I was born in the 80s, the same decade that the HIV epidemic began. Yet I was too young to remember the fear, the lives lost, the activism, and the scientific advances of the first decade of the epidemic. Fast forward to the 2000s where I found myself and my peers, as young people in the United States, unacquainted with the reality of HIV around us.
HIV became my doorway into public health after a summer spent volunteering with World Camp during college, where I taught basics about HIV prevention to primary students in Malawi. The statistics about the global AIDS epidemic that I’d heard in the classroom became real for me there, as did the overwhelming notion that there was no easy, fix-all solution for eradicating this disease. I am grateful for my undergraduate experience at The University of North Carolina at Chapel Hill that offered many ways to continue to stay involved – through HIV testing and awareness events, educational opportunities, research, and fundraising.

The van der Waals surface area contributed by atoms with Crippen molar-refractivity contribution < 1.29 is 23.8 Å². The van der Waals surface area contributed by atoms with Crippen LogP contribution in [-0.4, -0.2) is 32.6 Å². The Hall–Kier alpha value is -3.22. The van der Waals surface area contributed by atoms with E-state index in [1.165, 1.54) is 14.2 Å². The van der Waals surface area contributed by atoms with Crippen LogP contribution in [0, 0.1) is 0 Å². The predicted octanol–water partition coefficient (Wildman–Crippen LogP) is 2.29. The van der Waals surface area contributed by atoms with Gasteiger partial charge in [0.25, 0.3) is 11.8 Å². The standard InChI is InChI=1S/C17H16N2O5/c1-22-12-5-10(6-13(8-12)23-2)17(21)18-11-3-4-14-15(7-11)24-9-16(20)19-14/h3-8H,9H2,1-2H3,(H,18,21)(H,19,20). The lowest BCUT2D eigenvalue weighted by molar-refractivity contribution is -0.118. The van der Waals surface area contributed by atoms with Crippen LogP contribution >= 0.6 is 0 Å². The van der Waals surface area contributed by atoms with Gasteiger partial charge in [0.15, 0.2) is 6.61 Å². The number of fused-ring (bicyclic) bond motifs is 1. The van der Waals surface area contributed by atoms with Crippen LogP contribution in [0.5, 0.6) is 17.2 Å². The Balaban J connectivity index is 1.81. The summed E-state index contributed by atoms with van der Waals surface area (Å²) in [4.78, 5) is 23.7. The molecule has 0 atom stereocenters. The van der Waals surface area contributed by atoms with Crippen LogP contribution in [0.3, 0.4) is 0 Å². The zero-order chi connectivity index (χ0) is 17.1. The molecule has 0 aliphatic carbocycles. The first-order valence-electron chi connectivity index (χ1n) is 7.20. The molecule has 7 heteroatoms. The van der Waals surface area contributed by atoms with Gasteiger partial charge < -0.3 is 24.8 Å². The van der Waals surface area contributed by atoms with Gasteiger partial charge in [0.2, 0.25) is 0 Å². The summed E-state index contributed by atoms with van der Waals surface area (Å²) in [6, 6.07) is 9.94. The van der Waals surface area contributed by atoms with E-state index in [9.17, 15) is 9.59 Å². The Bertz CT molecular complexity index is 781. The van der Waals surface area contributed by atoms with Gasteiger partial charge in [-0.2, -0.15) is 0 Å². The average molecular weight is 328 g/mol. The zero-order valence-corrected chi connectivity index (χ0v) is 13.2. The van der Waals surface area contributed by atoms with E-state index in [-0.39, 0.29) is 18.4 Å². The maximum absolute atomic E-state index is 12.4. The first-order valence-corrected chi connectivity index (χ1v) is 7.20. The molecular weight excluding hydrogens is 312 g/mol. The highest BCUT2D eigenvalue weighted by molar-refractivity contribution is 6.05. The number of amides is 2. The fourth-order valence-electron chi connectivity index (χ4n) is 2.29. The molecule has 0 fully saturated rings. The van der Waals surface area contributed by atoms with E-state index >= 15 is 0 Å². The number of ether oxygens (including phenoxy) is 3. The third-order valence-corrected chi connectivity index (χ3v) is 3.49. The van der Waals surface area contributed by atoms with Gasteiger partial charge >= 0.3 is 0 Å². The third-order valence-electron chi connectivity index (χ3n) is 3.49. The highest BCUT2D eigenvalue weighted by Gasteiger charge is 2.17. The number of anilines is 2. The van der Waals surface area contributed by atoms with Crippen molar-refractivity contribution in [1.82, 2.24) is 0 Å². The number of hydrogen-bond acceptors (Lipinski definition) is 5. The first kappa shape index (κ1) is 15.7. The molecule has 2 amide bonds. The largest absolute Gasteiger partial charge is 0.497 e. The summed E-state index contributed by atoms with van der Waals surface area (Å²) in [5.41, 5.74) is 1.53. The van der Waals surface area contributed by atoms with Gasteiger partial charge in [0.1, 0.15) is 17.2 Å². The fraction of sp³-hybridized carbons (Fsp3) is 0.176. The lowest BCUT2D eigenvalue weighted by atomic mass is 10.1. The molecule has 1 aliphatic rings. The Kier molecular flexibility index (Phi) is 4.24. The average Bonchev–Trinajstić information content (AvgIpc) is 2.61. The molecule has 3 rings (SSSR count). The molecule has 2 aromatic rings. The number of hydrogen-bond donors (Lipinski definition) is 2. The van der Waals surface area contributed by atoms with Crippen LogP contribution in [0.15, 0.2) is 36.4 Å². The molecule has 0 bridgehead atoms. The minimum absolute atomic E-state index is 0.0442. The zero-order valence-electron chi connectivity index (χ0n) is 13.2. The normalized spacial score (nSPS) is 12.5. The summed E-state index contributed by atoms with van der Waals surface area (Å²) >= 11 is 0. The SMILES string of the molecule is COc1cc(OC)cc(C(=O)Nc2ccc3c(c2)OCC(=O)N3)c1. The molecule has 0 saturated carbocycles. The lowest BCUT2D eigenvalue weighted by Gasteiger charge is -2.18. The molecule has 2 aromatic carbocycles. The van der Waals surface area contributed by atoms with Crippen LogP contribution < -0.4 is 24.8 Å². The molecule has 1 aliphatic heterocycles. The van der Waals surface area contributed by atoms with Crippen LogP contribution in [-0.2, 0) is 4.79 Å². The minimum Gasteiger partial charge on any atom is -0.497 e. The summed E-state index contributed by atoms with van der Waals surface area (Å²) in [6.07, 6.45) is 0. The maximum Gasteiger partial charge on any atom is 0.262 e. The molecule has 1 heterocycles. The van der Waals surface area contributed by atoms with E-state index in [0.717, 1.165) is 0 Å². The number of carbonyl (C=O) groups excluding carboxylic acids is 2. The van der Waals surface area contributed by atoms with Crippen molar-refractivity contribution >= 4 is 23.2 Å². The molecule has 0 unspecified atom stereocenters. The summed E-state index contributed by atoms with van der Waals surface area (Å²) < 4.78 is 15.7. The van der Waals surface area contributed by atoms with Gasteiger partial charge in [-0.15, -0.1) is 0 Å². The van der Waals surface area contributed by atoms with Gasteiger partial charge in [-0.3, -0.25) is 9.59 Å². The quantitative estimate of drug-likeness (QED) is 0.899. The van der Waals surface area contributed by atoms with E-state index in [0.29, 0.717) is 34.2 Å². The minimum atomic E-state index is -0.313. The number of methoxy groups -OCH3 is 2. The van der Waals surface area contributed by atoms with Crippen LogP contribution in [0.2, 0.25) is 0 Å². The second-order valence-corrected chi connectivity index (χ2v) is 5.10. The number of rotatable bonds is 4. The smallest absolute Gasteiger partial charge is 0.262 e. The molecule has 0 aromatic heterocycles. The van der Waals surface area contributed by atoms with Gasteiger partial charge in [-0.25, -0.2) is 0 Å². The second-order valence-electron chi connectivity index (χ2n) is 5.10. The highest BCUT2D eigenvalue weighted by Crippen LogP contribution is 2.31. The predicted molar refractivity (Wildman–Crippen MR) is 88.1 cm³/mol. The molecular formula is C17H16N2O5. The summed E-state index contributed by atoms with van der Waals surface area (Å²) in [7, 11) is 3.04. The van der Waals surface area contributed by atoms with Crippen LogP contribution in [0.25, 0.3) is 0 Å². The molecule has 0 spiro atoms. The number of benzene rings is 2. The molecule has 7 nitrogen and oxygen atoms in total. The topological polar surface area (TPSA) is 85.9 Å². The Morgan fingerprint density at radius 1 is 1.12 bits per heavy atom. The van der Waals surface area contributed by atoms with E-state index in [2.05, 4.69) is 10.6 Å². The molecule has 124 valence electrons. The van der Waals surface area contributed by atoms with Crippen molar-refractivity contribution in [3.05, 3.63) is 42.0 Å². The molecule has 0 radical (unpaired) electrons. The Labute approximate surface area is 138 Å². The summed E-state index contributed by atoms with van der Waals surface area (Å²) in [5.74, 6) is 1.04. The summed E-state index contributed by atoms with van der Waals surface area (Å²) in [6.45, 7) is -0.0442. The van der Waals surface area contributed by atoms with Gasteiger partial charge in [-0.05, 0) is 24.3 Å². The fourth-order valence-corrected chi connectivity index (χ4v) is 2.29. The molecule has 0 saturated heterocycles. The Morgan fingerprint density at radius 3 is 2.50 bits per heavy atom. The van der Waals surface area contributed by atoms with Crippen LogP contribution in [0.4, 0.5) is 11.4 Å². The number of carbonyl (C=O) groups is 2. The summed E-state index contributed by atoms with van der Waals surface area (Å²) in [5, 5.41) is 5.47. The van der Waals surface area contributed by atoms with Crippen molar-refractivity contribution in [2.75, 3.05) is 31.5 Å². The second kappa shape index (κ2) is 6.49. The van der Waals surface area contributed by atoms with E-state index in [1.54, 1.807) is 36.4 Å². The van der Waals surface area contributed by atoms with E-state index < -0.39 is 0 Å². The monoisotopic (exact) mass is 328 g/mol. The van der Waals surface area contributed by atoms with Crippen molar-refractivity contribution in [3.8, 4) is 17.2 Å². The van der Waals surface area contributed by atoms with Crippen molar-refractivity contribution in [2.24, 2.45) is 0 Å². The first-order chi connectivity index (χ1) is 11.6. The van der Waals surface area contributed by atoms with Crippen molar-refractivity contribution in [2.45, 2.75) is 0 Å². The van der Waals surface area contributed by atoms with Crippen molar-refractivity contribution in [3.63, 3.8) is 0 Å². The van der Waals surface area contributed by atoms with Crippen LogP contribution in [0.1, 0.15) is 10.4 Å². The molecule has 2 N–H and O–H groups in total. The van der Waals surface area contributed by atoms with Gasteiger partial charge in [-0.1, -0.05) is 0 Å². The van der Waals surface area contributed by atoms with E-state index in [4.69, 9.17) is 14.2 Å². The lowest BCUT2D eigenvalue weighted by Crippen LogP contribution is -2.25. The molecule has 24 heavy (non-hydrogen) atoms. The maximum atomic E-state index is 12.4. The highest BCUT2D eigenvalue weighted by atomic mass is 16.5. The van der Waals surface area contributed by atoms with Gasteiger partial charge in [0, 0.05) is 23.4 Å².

Those HIV experiences brought me to JSI, where my projects focus on the HIV epidemic here in the U.S. JSI was a reawakening for me that the domestic epidemic is still a critical public health issue. People at JSI, our clients and partners, and especially community members with whom I work are doing powerful, inspiring work in many facets of HIV.
Through the AIDS.gov project and work with the Santa Clara County and San Francisco Departments of Public Health, I’m reminded of how far the epidemic has come. And I’m excited to play a part in the new direction it is going in this decade – the beginning of the end of AIDS.